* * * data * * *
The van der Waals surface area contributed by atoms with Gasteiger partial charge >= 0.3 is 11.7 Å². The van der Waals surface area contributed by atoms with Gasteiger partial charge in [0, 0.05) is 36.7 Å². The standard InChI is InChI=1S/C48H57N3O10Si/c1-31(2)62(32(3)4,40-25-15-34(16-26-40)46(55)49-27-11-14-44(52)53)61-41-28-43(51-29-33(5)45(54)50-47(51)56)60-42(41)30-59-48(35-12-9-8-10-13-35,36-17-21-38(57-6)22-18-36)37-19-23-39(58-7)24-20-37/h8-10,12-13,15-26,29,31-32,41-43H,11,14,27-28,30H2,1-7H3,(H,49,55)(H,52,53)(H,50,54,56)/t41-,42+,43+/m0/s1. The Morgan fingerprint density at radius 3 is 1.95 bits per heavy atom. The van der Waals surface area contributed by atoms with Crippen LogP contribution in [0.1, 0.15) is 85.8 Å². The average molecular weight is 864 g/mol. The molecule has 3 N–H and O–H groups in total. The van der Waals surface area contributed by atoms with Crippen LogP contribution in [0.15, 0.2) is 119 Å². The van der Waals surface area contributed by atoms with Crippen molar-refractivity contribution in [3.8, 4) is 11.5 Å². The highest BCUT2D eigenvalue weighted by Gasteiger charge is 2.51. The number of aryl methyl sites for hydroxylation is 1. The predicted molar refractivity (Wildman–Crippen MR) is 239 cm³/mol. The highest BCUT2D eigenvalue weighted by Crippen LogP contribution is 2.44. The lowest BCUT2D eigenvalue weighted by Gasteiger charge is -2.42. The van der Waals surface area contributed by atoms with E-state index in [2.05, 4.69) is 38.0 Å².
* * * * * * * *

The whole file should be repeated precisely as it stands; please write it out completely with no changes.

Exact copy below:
The van der Waals surface area contributed by atoms with Gasteiger partial charge >= 0.3 is 11.7 Å². The van der Waals surface area contributed by atoms with Gasteiger partial charge in [0, 0.05) is 36.7 Å². The standard InChI is InChI=1S/C48H57N3O10Si/c1-31(2)62(32(3)4,40-25-15-34(16-26-40)46(55)49-27-11-14-44(52)53)61-41-28-43(51-29-33(5)45(54)50-47(51)56)60-42(41)30-59-48(35-12-9-8-10-13-35,36-17-21-38(57-6)22-18-36)37-19-23-39(58-7)24-20-37/h8-10,12-13,15-26,29,31-32,41-43H,11,14,27-28,30H2,1-7H3,(H,49,55)(H,52,53)(H,50,54,56)/t41-,42+,43+/m0/s1. The Morgan fingerprint density at radius 3 is 1.95 bits per heavy atom. The van der Waals surface area contributed by atoms with Crippen LogP contribution in [0.1, 0.15) is 85.8 Å². The average molecular weight is 864 g/mol. The molecule has 3 N–H and O–H groups in total. The van der Waals surface area contributed by atoms with Crippen LogP contribution in [0.15, 0.2) is 119 Å². The van der Waals surface area contributed by atoms with Crippen molar-refractivity contribution in [3.8, 4) is 11.5 Å². The highest BCUT2D eigenvalue weighted by Gasteiger charge is 2.51. The number of aryl methyl sites for hydroxylation is 1. The predicted molar refractivity (Wildman–Crippen MR) is 239 cm³/mol. The highest BCUT2D eigenvalue weighted by Crippen LogP contribution is 2.44. The lowest BCUT2D eigenvalue weighted by Gasteiger charge is -2.42. The van der Waals surface area contributed by atoms with E-state index in [2.05, 4.69) is 38.0 Å².